Anyabwile wrote in a blog post about the sense of betrayal he felt. “But mention ‘justice’ and that wall of evangelical troops splits like the Red Sea and turns against itself. Men who worked as fellow combatants in the traditional ‘culture war’ begin to suspect and even attack one another when ‘justice’ becomes the topic.”
Other events have helped widen the rift between black Christians and white evangelicals: s stream of cellphone videos showing unarmed black people being beaten or killed by police; the slayings of the Emanuel Nine by a white supremacist in Charleston, S.C., in 2015; and, of course, the 2016 election that saw 80 percent of white evangelicals who voted to support President Trump.
Black Christians like me and many others began a “quiet exodus” from white evangelical congregations and organizations. We distanced ourselves both relationally and ideologically from a brand of Christianity that seemed to revel in whiteness.
Now, after this quiet exodus, we find ourselves wandering in a sort of wilderness. Some are rediscovering the black church tradition and moving in that direction for healing and solidarity. Others, often by necessity, have remained in white evangelical spaces but with a new degree of caution. Some of us still don’t have a faith community to call home.
The word “evangelical” is broad and messy, used academically to define people who especially emphasize a relationship with Jesus and prioritize evangelism. It is sometimes difficult to define exactly who and in what sense one is an evangelical. But a few characteristics are clear.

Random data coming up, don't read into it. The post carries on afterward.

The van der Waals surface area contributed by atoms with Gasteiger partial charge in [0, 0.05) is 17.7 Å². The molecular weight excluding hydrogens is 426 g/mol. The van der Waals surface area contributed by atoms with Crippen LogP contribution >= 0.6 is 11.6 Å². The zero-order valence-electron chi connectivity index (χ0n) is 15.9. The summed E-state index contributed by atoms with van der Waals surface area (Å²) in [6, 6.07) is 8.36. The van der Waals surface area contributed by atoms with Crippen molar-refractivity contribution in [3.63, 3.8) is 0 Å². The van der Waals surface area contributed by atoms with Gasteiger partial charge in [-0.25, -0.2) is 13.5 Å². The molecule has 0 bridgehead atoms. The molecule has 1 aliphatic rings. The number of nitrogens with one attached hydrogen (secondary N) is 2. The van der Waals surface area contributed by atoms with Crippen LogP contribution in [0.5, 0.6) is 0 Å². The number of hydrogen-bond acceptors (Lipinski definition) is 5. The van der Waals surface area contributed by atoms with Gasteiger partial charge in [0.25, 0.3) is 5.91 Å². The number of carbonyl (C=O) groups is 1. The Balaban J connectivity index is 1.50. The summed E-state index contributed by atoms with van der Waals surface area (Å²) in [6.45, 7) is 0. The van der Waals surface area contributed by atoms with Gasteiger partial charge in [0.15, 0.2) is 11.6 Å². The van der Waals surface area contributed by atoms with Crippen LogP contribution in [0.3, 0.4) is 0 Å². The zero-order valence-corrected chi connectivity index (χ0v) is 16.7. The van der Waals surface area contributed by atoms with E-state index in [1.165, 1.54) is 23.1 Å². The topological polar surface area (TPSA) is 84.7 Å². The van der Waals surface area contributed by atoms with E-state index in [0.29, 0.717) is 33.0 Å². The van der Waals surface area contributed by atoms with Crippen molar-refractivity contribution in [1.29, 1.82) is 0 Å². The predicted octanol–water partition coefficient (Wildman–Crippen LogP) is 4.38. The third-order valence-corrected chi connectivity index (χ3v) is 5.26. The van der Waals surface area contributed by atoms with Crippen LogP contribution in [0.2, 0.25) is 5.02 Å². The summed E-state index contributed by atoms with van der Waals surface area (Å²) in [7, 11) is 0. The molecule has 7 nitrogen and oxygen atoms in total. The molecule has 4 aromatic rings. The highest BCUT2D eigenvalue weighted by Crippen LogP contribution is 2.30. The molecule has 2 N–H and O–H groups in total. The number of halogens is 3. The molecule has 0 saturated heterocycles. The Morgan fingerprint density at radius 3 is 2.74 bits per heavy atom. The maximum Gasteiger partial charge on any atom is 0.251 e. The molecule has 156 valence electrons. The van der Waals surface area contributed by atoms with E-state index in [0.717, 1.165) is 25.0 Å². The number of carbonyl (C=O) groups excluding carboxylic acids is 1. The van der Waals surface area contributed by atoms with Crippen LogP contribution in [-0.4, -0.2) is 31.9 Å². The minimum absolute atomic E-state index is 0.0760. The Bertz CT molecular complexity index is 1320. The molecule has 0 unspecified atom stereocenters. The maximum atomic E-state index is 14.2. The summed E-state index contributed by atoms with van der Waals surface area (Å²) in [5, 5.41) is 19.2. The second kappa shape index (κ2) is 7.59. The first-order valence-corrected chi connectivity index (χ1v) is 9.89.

Brown and Ferguson highlighted that when it comes to some parts of conservative evangelicalism, whiteness is not a bug, it’s a feature.
Every time I see the word “evangelical” in a news headline, I subconsciously append the word “white,” because more often than not, the commentary speaks to the views and thoughts of white Christians, not people of other races and ethnicities.
As a black Christian, I can never call myself an evangelical, because I realize now more than ever that my color, my culture and my concerns don’t fit the narrow mold of many. I am, at most, “evangelical adjacent.”
White evangelical responses to Ferguson and Black Lives Matter have not been uniformly negative. On the same post I wrote about my experiences with the police, one commentator remarked: “Thank you for sharing an honest and nuanced response to current events. White people like me need to hear the truth about what it’s like to be Black in America.”
I speak and teach nationwide about race and the church, and many in the audience are full of white evangelicals. I have seen a hunger on the part of some white evangelicals, young and old, to become advocates for racial justice.
While the willingness of many white evangelicals to fight racism is encouraging, responses to Michael Brown’s killing have given me a more realistic sense of what changes are possible. I have come to accept that I may not see a significant shift in white evangelical churches and institutions in my lifetime.
Change is possible. It’s happening right now. But this is long, patient, slow work. Racial progress only comes through constant struggle and hope tempered by painful experience.
It may take decades to fully realize the ramifications of Brown’s death in terms of race relations between black Christians and white evangelicals. But as painful as this racial reckoning has been, it is better to know the truth about where white evangelicals stand.
In a way it is liberating.
Having been awakened to the racial realities of modern evangelicalism, I am free to pursue the good news brought by a brown-skinned Jew named Jesus, who doesn’t require me to be racially and culturally white to be righteous.
Tisby is president of the Witness: A Black Christian Collective and co-host of the Pass The Mic podcast. He is a PhD candidate in history at the University of Mississippi and author of the new book “The Color of Compromise: The Truth about the American Church’s Complicity in Racism.”